I’m trying to figure out how specialists in palliative care get mischaracterized as “killers”. I’ve thought of them as the paladins of end-of-life care although, according to a recent article in the April 23, 2012 issue of American Medical News (AMN), patients, families, and even some physicians continue to misunderstand them as the black knights of medicine . They are subject to all kinds of name-calling including murderer, euthanasia, and killing. This is 30 years after hospice was made the standard of care for terminally ill persons. In fact, the data that drove the article were from a recent survey of well over 600 palliative care physicians, published in the March issue of Journal of Palliative Medicine .
This puzzled me even more when I received my copy of the April, 2012 issue of Psychiatric Annals, which was almost entirely devoted to the topic, “Psychosocial Interventions in Palliative Care.” A representative articles as summarized by Editor, Jan Fawcett, MD, was about distinguishing demoralization from clinical depression, and he praised the guest editor, Dr. Lorenzo Norris, MD, Medical Director of Psychiatric Behavioral Services for The George Washington University Hospital, for including both psychotherapy and psychopharmacology topics 
The focus in AMN was the prescribing of large doses of opiates and sedatives, sometimes to the point of hastening death, though not with that intention. The definitions of “euthanasia” can be found at this web link, Euthanasia Definitions and the operative word is “intention”. If that’s not present, then acts such as withholding futile medical treatments and administering high doses of medications for pain relief are not euthanasia.
So how did we get to the point where misperceptions about palliative care are “hard-wired”? Why are we afraid that physicians will not provide the most compassionate care for fear of being reviled as murderers? How does it happen that physicians doing their best to relieve suffering at the end of life are formally investigated by state medical boards, prosecutors, and institutions?
I tend to agree with some of those doctors who were interviewed for the AMN piece that the answer lies in the glacial pace of a cultural change in medicine and how patients and families view the role of physicians surrounding the issues of death and dying. The simple answer seemed to be that as laws and ethical practices evolved over decades about how and why doctors should learn to just be with dying patients–somebody forgot to tell “the public”.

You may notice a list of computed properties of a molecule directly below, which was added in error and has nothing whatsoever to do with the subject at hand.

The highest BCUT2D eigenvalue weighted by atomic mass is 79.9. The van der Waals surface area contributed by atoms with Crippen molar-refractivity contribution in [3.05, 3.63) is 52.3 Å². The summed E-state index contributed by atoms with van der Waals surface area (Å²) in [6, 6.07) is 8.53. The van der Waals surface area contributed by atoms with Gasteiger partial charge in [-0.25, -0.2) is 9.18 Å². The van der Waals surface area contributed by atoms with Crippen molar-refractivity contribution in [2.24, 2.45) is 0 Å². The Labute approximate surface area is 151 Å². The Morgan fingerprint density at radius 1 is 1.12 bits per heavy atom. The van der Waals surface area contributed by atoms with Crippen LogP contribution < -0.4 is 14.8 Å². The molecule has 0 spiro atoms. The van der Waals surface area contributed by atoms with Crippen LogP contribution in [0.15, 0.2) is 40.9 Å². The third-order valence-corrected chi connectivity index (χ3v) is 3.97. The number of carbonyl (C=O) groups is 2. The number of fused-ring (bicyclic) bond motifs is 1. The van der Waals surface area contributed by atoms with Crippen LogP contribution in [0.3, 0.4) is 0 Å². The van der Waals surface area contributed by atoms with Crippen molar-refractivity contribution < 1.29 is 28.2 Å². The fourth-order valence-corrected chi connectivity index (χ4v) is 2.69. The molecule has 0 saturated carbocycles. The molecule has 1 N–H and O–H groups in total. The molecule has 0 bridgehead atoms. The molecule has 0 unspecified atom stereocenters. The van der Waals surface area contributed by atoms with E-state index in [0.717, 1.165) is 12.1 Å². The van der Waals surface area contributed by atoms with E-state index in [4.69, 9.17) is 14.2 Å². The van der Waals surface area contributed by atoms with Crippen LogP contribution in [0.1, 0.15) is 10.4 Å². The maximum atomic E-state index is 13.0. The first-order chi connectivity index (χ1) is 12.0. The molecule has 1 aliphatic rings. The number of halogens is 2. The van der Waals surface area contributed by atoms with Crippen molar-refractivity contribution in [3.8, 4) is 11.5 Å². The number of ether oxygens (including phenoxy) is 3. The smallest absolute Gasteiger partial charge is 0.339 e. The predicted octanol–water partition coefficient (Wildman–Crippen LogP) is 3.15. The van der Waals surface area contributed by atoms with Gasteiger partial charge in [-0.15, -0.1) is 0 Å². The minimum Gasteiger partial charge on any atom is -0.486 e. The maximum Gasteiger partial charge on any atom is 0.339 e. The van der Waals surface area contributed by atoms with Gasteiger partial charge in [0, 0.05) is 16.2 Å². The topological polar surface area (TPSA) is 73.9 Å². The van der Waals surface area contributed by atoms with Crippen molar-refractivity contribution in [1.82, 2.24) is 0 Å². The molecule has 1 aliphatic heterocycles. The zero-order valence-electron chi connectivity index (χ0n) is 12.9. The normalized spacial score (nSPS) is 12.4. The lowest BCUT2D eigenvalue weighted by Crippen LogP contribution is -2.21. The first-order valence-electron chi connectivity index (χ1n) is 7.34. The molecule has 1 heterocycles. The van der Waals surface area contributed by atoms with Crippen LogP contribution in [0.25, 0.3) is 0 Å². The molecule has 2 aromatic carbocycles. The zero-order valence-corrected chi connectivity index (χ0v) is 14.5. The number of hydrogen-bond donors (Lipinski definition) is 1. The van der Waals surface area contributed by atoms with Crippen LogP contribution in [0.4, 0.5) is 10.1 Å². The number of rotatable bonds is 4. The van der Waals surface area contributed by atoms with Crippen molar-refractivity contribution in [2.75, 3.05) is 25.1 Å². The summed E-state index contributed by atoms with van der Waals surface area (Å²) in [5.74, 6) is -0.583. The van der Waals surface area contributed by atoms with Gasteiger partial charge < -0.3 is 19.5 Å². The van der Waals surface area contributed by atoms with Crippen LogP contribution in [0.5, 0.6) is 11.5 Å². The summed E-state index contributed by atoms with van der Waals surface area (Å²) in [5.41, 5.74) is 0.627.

That answer sounds too simple to be plausible to me. And yet, if doctors themselves are still accusing palliative care physicians of murder when they try to relieve pain and dyspnea, and they are not even aware of what else is being done to heal existential distress and depression–why couldn’t it be that we simply haven’t talked with “the public” enough?
Apparently physicians haven’t adequately spread the word amongst themselves, especially if I can view diametrically opposed perceptions about palliative care in medical and psychiatric publications which probably went to print within a couple of weeks of each other.
Maybe this has something to do with our fear of death.
Death is the wish of some, the relief of many, and the end of all–Lucius Annaeus Seneca (4 BC-65) Roman philosopher and playwright.
1. O’Reilly, K. B. (2012). Pain control carries a risk of being called a killer. American Medical News, American Medical Association. 55.
Accusations of euthanasia are common as patients, families and even other health professionals struggle to adjust to the new realities of end-of-life care.
2. Goldstein, N. E., L. M. Cohen, et al. (2012). “Prevalence of formal accusations of murder and euthanasia against physicians.” Journal of palliative medicine 15(3): 334-339.
BACKGROUND: Little is known about how often physicians are formally accused of hastening patient deaths while practicing palliative care. METHODS: We conducted an Internet-based survey on a random 50% sample of physician-members of a national hospice and palliative medicine society. RESULTS: The final sample consisted of 663 physicians (response rate 53%). Over half of the respondents had had at least one experience in the last 5 years in which a patient’s family, another physician, or another health care professional had characterized palliative treatments as being euthanasia, murder, or killing. One in four stated that at least one friend or family member, or a patient had similarly characterized their treatments. Respondents rated palliative sedation and stopping artificial hydration/nutrition as treatments most likely to be misconstrued as euthanasia. Overall, 25 physicians (4%) had been formally investigated for hastening a patient’s death when that had not been their intention-13 while using opiates for symptom relief and six for using medications while discontinuing mechanical ventilation. In eight (32%) cases, another member of the health care team had initiated the charges. At the time of the survey, none had been found guilty, but they reported experiencing substantial anger and worry. CONCLUSIONS: Commonly used palliative care practices continue to be misconstrued as euthanasia or murder, despite this not being the intention of the treating physician. Further efforts are needed to explain to the health care community and the public that treatments often used to relieve patient suffering at the end of life are ethical and legal.
3. Fawcett, J., MD (2012). “Helping People Live at the End of Life.” Psychiatric Annals 42(4): 116.
Death is something we all must face, both for our loved ones and ultimately for ourselves.